Be warned, however, that this is not an entertainment.  This is a film that makes you think while it touches your heart.
It’s the story of Georges (Jean-Louis Trintignant) and Anne (Emmanuelle Riva), who have been married over half a century and live together in a Paris apartment where they are enjoying each other in retirement.

But, as Anne’s health begins to decline and she suffers debilitating strokes, George takes care of her with tender love, compassion and patience. 

At a time when people are living longer and their care is often in the hands of the stronger one of a couple or their children, I often felt myself viewing Amour as a documentary as much as a drama, learning the how-to of George and wondering if I would do some things the same or differently.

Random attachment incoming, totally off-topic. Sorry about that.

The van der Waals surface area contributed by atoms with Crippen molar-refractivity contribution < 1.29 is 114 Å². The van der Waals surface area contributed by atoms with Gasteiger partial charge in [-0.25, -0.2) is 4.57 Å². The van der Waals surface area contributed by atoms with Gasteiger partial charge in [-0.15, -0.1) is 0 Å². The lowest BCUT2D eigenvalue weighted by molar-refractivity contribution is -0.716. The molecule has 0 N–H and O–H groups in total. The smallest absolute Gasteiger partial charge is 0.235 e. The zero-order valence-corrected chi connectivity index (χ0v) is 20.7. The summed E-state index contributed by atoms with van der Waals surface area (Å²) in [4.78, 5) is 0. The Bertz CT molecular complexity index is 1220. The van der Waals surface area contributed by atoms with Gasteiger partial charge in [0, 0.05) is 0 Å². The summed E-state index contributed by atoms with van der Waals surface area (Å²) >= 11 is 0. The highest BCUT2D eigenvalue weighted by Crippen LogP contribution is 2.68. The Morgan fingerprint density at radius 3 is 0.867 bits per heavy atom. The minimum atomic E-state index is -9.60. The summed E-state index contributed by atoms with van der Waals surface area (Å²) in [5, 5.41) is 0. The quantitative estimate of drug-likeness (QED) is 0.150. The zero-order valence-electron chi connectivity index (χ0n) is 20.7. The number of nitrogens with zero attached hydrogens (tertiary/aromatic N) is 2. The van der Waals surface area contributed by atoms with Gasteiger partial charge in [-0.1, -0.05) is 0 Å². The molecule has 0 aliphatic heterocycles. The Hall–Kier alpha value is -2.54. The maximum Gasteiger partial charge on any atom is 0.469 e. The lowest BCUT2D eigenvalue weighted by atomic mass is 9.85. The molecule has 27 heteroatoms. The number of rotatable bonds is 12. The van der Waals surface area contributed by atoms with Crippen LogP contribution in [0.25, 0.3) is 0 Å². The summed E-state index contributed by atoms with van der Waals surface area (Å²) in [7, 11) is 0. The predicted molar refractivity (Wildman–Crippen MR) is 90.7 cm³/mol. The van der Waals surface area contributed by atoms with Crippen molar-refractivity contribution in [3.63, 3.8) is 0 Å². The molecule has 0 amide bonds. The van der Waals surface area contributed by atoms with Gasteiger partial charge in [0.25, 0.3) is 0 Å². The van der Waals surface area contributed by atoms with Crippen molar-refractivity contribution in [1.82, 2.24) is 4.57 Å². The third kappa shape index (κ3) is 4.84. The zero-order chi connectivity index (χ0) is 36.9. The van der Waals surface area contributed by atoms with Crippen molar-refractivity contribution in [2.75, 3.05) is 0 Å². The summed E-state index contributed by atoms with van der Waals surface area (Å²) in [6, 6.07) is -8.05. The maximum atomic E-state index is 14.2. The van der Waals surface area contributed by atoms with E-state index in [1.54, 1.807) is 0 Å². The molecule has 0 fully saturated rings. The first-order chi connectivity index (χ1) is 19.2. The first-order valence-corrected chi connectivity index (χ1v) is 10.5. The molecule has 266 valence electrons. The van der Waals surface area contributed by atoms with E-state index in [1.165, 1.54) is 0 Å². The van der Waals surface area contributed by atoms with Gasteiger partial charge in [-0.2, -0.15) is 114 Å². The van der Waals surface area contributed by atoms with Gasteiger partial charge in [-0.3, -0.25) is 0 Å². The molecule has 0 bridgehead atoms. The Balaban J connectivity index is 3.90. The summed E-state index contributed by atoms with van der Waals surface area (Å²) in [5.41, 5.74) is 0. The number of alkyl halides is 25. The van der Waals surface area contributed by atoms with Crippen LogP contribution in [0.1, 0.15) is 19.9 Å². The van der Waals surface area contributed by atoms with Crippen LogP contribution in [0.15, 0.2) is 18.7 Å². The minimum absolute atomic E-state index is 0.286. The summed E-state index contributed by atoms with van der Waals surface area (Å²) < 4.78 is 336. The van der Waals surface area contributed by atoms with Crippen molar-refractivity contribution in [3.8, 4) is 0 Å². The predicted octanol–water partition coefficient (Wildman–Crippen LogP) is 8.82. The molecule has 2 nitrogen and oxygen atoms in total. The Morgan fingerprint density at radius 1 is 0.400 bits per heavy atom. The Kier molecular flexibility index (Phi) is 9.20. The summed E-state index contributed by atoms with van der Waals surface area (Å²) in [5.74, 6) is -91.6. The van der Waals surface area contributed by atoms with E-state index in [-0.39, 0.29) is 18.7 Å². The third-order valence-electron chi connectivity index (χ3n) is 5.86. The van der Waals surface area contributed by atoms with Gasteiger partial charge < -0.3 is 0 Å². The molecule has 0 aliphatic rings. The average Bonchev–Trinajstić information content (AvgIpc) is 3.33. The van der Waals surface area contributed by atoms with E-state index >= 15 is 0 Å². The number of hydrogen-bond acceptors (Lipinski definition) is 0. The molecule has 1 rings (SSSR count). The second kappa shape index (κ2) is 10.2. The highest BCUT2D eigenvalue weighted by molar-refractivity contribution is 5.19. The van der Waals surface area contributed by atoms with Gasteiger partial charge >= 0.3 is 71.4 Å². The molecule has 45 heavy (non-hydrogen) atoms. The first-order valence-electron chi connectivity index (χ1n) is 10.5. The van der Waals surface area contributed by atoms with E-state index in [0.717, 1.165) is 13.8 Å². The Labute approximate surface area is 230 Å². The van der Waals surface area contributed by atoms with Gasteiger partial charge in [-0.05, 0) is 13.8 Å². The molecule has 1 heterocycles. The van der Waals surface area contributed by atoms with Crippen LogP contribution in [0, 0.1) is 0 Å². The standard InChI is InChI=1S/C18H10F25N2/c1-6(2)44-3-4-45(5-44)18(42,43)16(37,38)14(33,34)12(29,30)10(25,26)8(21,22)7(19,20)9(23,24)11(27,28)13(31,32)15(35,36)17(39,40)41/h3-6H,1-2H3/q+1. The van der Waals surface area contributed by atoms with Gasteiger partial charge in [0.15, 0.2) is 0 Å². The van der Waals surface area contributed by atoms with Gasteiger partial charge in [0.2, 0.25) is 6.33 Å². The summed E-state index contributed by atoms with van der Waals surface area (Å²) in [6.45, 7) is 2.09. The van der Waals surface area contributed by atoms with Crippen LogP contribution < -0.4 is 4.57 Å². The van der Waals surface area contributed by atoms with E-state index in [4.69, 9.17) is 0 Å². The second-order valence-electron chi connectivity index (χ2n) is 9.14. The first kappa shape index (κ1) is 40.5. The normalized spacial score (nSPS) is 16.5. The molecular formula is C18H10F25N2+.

Thanks to the wonderful editing of Nadine Muse and Monika Willi, though the characters move slowly, the film does not.  It’s a sorrowful subject treated with truthful dignity and power.
A sad note was hearing the Cannes press perked up when Isabelle Huppert, who played the couple’s daughter, appeared, but basically ignored veterans Trintignant and Riva, both with over 50-year careers from the iconic A Man and a Woman and Hiroshima Mon Amour,  respectively. 
I’m delighted that the Palme d’Or proved winning is the best revenge.

 I remember that, barely out of my teens, I could not sit through Bryan Forbes’ film on old age, The Whisperers. I simply did not want to deal with this subject at that time in my life.  So, if you’re under 30, I can well understand it if you might not be attracted this film.  However, I would urge everyone over 30 to see it.

I give Amour an unquestionable 5 out of 5.


Passion is Brian De Palma’s delicious homage to himself with this remake of French director Alain Corneau’s 2010 film Love Crime.